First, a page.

"I met Ray when I was about fifteen and he was about eighteen, and even then he was always so damn positive, like he could listen to a record of Billy Eckstine's Blowin' The Blues Away, and he could tell you what everybody in the band was doing.  We had a little bunch of musicians, professional musicians, in fact a lot of them are pretty well known today, and we used to meet over at Bumps Blackwell's apartment, and Ray was somewhat the leader of the bunch.  Ray used to analyze the functions of a band, like the orchestration, and he was doing some pretty advanced arrangements himself, even at that time.  It was Ray that taught me how to voice brass, and after he showed me how, man, I was wasted.  From then on I was hooked, I mean with writing music."

Charles by this time was a practitioner of the alto saxophone as well as the piano, and he was entertaining himself and his companions by playing bebop. For the customers, however, he was singing in blatant imitation of Nat King Cole. 

"I was just in my teens," Ray explained, "At the time Nat King Cole was hot and I was tryin' to make some money, so I figured if I could sing like him, that would help keep me workin',"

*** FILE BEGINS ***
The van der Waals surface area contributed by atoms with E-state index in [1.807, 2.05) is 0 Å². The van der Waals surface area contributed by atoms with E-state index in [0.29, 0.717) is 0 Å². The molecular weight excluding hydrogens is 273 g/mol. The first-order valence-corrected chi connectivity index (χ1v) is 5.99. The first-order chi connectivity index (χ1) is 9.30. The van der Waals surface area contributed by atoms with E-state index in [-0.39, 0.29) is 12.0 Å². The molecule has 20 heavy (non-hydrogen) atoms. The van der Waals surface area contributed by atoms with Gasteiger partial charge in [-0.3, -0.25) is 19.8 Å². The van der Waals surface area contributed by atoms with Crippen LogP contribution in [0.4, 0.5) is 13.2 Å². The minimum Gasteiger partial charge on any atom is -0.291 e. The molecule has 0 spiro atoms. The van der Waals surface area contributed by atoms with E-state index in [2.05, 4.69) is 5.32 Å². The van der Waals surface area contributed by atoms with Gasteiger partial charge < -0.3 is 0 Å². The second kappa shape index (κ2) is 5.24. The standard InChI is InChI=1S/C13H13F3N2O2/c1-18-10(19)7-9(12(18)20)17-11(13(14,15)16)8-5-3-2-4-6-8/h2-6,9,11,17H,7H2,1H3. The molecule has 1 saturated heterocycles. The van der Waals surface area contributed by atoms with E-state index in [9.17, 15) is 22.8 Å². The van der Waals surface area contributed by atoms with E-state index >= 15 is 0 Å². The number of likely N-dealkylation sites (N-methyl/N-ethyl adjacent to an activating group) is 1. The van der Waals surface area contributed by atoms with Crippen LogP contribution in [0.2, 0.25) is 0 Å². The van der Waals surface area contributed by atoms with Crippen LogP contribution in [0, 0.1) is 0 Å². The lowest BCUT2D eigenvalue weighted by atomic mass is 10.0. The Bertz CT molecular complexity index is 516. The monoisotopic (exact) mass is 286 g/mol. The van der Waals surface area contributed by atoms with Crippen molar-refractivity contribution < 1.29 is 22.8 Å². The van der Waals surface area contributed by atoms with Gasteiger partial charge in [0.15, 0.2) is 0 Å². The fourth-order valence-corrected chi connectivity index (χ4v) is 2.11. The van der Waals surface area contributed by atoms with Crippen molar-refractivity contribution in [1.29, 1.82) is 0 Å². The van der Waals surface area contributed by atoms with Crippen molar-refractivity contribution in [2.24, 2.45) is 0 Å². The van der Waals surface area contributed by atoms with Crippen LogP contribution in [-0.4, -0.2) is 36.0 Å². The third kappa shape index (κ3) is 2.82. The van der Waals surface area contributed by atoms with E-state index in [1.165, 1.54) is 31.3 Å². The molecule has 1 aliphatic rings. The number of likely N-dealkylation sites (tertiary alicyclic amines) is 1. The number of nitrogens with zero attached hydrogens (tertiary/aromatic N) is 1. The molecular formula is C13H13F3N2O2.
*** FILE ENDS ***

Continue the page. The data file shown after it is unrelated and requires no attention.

For a while he toured as a member of the group accompanying blues singer Ruth Brown.  For another while, he traveled the Southwest with Lowell Fulson's blues band. Finally, he decided to go it alone, journeying as a single through a timetable of Northern and Southern cities carrying his own portable electric organ, playing a circuit of Negro clubs, and earning up to a hundred and fifty dollars a night on the nights that his booking agency could find him a job. 

"Ray doesn't like to act like he's blind but other people didn't overlook it." another of his friends told me.  "The leeches were hanging on to him even then.  They took him every chance they got. I mean there were girls--- well, I would call them tramps---but the trouble is that Ray, once he gets past the natural suspicion of a blind man, he gives his heart so freely.  I mean he's so sensitive.  And when he was on the road., many's the time that Ray was stranded in some godforsaken town without even a dime for a cup of coffee, and when he'd wire the agency for a train ticket, just a train ticket, he'd have to wait for them to mail it to him.  I tell you, Ray's really paid his dues.  The trouble is, he's not through paying them."